Meet So-Hee Woo, creator of the Kid LAROI's metaverse set
Los Angeles’ Fairfax, a time-honored destination for streetwear and youth culture, is a fitting neighborhood to hear So-Hee Woo talk about her AR set design for alternative-rock singer KILLBOY. She arrives in custom-made jeans, which she repurposed with giant vinyl stickers of hand-designed Doberman Pinschers, then painted in head-turning pink and red. Not even five minutes into the interview, Woo gasps over a ping from her phone; her friend has sent her a link to test Pinterest’s new invite-only collage-making app. Woo excitedly unlocks Shuffles’ features, quickly pulling objects from her photo library to create a collage that frankly looks artful for something done in 30 seconds.
Nimbleness and curiosity are pivotal to all of Woo’s creative endeavors.
“It can be horrible,” she says. “It can be the worst thing you’ve ever made. But just try. It expands your mind on how to do things.”
As the current Head of XR Design at Encore, Woo makes “live music videos,” a hotly debated term that she personally loves to use to describe her mixed reality sets for artists’ virtual concerts. As the music industry inches toward acceptance of the metaverse as an extension of an artist’s identity, Woo likes to teach new converts and curious storytellers how to embrace the term.
“Some people hate [the term] ‘live music videos’ because then it feels less live and more manufactured,” Woo explains. “I like it because how you imagine the medium feels more similar [to a music video]. It doesn’t have to be constrained to the physical world.”
[Photo via So-Hee Woo]
For Encore, an interactive live music streaming app co-founded by Kid Cudi, Woo has built mixed reality sets with artists such as the Kid LAROI, Trippie Redd, $NOT, KYLE and Oliver Tree for their virtual shows. Some of her most vibrant collaborative work to date required modeling 3D heads to float in outer space, designing a cartoonish hellscape that abruptly cuts to raining dollar bills and dressing an electroluminescent stage against an ‘80s “retro sunset”-inspired backdrop. The visuals evoke the energy of a Hype Williams house party set while still presenting a new way for artists to reinforce their taste and style. The best part of it all: Any artist can make one on their own in-app.
Though the experience is an exciting piece of the pie, it’s still many artists’ first time interacting with the metaverse when they step into Encore’s tiny green space to perform. As a result, what often happens is an “AR yard sale,” a term that Woo coined to describe all the littered design objects slapped onto an AR space when artists run amok with their new canvases. Yet augmented reality still abides by familiar visual principles: creating a background versus foreground, centering subjects for focus and having a purpose. Woo reminds artists of this as they start to build their sets.
“[Artists] have been creating digital stuff for a really long time with music and album covers and music videos,” Woo says. “In AR, the principles are still similar. It’s just expanding that a lot more.”
[Photo via So-Hee Woo]
Self-proclaimed to have been “super addicted” to the concept of physical goods, Woo thought she was going to make tangible products after she graduated with a major in industrial design. After a brief stint creating instruments for the medical industry, Woo attended graduate school to further study industrial design with a focus on speculative design, which taught her how to cast what she thinks the future might look like, then take steps to address the problems set in the future. Still, Woo was craving some utility in her work.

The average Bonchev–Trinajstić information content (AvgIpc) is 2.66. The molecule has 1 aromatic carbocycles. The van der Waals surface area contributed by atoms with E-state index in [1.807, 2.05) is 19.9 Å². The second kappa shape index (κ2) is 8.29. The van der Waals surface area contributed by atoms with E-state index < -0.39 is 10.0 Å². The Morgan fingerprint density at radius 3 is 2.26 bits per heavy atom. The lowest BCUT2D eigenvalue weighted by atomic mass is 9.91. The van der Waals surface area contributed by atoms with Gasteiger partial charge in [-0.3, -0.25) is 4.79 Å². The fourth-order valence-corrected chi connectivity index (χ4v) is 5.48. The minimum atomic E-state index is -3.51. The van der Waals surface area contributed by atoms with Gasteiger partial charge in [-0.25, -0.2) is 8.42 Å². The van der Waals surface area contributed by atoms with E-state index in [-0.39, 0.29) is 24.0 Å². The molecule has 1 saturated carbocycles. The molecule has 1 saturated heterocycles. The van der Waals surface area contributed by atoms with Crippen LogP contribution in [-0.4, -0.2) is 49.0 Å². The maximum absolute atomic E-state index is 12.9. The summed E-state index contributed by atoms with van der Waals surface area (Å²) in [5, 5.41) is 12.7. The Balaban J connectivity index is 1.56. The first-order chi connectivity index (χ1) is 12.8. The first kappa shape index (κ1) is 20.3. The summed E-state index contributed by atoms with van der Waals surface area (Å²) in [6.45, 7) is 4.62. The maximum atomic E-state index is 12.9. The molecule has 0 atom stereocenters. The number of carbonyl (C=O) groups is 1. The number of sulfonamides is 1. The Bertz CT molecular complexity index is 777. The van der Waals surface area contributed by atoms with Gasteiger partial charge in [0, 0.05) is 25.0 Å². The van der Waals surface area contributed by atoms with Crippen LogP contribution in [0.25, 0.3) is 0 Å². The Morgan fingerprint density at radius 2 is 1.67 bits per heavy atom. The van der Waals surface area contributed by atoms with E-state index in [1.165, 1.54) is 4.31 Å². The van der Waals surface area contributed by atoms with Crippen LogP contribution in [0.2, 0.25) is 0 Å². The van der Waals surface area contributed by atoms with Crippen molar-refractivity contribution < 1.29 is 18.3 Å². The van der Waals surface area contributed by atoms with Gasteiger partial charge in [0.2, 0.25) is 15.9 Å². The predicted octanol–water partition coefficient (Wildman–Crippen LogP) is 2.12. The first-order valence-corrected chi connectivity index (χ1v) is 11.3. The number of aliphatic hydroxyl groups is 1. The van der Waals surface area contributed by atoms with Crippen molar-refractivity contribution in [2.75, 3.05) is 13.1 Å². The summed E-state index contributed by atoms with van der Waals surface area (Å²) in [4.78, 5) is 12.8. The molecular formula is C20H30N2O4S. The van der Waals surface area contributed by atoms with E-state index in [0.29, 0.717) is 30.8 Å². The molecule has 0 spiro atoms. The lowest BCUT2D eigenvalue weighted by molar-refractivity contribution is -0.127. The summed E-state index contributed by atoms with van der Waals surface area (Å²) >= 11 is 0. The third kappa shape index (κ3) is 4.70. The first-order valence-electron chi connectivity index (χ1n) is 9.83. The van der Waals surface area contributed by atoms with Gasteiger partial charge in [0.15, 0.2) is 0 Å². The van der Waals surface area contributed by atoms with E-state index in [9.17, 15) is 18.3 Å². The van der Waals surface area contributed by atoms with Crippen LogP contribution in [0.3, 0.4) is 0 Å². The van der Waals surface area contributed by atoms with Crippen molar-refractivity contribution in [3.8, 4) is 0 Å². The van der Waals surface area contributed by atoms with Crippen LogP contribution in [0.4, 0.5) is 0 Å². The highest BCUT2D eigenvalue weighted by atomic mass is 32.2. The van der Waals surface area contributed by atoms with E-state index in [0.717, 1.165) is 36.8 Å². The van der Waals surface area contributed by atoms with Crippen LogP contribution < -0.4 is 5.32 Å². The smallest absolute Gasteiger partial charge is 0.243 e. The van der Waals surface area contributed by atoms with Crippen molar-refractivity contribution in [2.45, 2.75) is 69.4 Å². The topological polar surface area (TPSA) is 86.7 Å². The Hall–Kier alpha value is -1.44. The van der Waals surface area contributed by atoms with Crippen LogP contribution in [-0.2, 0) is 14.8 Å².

“I needed a balance,” Woo says. “My grad program used to be problem-setting, but the industrial design mind in me focused on problem-solving. To me, just problem-setting was almost too emotional. Everything always feels broken.”
During her thesis, Woo met with early innovators behind Encore and worked as a contractor to help them define their lane in extended realities. Inspired by the opportunity to expand on its use for the future, she took a position as the team’s first Head of XR Design to lead one-off video productions, tech research and development, and now the democratization of the digital tool in the music and creator industry.
[Photo via So-Hee Woo]
For as long as the metaverse needs an articulate definition, the job offers the balance that Woo was seeking through her academic pursuits.
“A lot of people think the metaverse is undefined because it’s not fully immersive yet,” Woo explains. “This is the problem-setting part. [The metaverse] is a concept we are trying to shape: What are we going to do between now and what it actually is? When we have defined that, we better have made some good decisions along the way.”
In hopes of defining the future of the metaverse through a healthy and humane framework, Woo believes it is important to bring more laypeople, from musicians to other creators, into AR through accessible language — ultimately to teach them that anyone can do what she does. In her downtime, she enjoys creating “how-to” TikToks to give sneak peeks into the manageable, no-cost (outside of a smartphone) work that goes into building sets. She also makes videos to unpack the emotional and psychological facets of the metaverse.
“I offer a unique perspective because I am not that technical,” she says. “I am still a designer and artist. I still have my core beliefs and values of what I want to say, and AR just helps me show it.”
Woo’s core piece of advice for anyone who wants to start? Ask yourself what is the easiest way to get motivated.
“That’s more important than what type of software to use,” she says. “If you think it would be really funny to make an AR snail climb along your forehead and have him high-five you on the way down, you learn the technology that way, and that is so much more useful. That’s your first step to the next thing.”